You may have heard the terms “epoxy floor coating” and “epoxy floor paint” used almost interchangeably. When looking at options for a project, a low-cost DIY epoxy floor paint could appear to be an attractive option when compared to a professionally installed epoxy floor coating. With names that are almost identical and some product labels providing only the minimally required information, epoxy coatings and paints may seem like equally viable options to the layperson. Are the two types of systems really all that different? Actually, they are.
To appreciate the difference between a true epoxy floor coating and an epoxy paint, it is important to understand the chemical components making up these products. Simply put, an epoxy coating consists of a two-component, high performance epoxy resin (Part A) combined with a polyamine hardener (Part B). Sometimes various aggregates such as graded silica sand, multicolored quartz or myriad others are added as part of the system during installation to further enhance the strength as well as visual appeal of the final product. Epoxy paints, on the other hand, are typically latex paints with relatively small amounts of epoxy resin included as a component in the product. For private homeowners looking for an easy DIY project, epoxy paints can offer better durability and strength than other floor paints lacking the epoxy resin ingredient. Nevertheless, the paints perform far below the level of true industrial grade epoxy floor coatings.
When selecting an epoxy flooring system, an important number to consider is the percentage of solids in the product. This number refers to the percentage of the original product that remains on the floor when it is finished drying or curing – paints typically have a lower solids percentage, with a relatively large portion of the product evaporating as it dries. Industrial grade epoxy floor coatings, on the other hand, chemically crosslink and cure rather than simply dry, and are available at up to 100% solids content. A higher solids percentage can be one indication that a product is primarily intended for professional use, as the coating application can then require greater experience and skill. When properly installed, 100% solids epoxy coatings result in much more durable floor surfaces than epoxy paint.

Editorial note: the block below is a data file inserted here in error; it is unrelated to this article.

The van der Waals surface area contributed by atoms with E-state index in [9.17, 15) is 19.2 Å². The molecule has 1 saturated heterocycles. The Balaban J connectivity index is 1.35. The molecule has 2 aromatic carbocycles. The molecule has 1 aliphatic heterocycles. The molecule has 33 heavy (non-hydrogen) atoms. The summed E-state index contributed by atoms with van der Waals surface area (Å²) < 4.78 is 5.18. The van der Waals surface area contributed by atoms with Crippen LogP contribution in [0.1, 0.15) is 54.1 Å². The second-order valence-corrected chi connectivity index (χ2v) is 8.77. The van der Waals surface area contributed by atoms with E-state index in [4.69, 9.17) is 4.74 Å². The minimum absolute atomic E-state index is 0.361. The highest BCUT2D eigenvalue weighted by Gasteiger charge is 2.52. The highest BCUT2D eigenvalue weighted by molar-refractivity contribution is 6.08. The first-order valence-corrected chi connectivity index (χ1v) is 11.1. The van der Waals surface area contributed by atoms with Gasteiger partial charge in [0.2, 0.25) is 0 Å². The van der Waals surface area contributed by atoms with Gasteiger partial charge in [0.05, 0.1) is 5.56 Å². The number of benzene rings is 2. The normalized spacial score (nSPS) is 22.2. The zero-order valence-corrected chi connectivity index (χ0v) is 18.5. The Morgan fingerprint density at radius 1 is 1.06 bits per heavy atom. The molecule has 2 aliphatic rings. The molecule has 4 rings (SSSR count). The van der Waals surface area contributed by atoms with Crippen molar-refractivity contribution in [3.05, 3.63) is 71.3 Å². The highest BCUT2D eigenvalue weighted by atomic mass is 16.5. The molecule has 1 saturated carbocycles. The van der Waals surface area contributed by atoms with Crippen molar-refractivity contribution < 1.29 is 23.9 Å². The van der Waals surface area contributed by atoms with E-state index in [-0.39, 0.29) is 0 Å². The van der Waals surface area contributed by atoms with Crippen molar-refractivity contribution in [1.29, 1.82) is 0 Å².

Epoxy paints can seem like an attractive option because they are so simple to install. No surface preparation is needed apart from cleaning the concrete substrate, and many people with no formal knowledge of flooring installation can apply these paints and achieve reasonably good immediate results. As such, epoxy paints offer homeowners a useful, short term, light traffic solution. However, in industrial, commercial or institutional locations, the wear and tear of daily use – heavy foot and cart traffic, frequent cleanings, and specific operational activities – can quickly damage and degrade light duty epoxy paint.
Busy facilities expect professional grade epoxy and other resinous floor coatings to provide optimal concrete protection and durability, in addition to a range of optional performance features. Installation of such coating systems requires far more surface preparation as well as professional installation. The concrete surface must first be mechanically prepared, shot-blasted, or diamond ground to ensure adhesion and a strong bond with the coating. Once the liquid components are mixed, there is typically only a brief window in which the coating can be installed. The application may require a combination of tools, including special rollers, rakes, screed boxes, notched and flat trowels. Several layers, including primers, midcoats and topcoats are typically involved. It’s easy to see that only a trained professional contractor should prepare the concrete substrate and install epoxy floor coatings. When correctly selected and installed, these resinous flooring systems provide commercial, industrial and institutional facilities with excellent durability and outstanding long term value.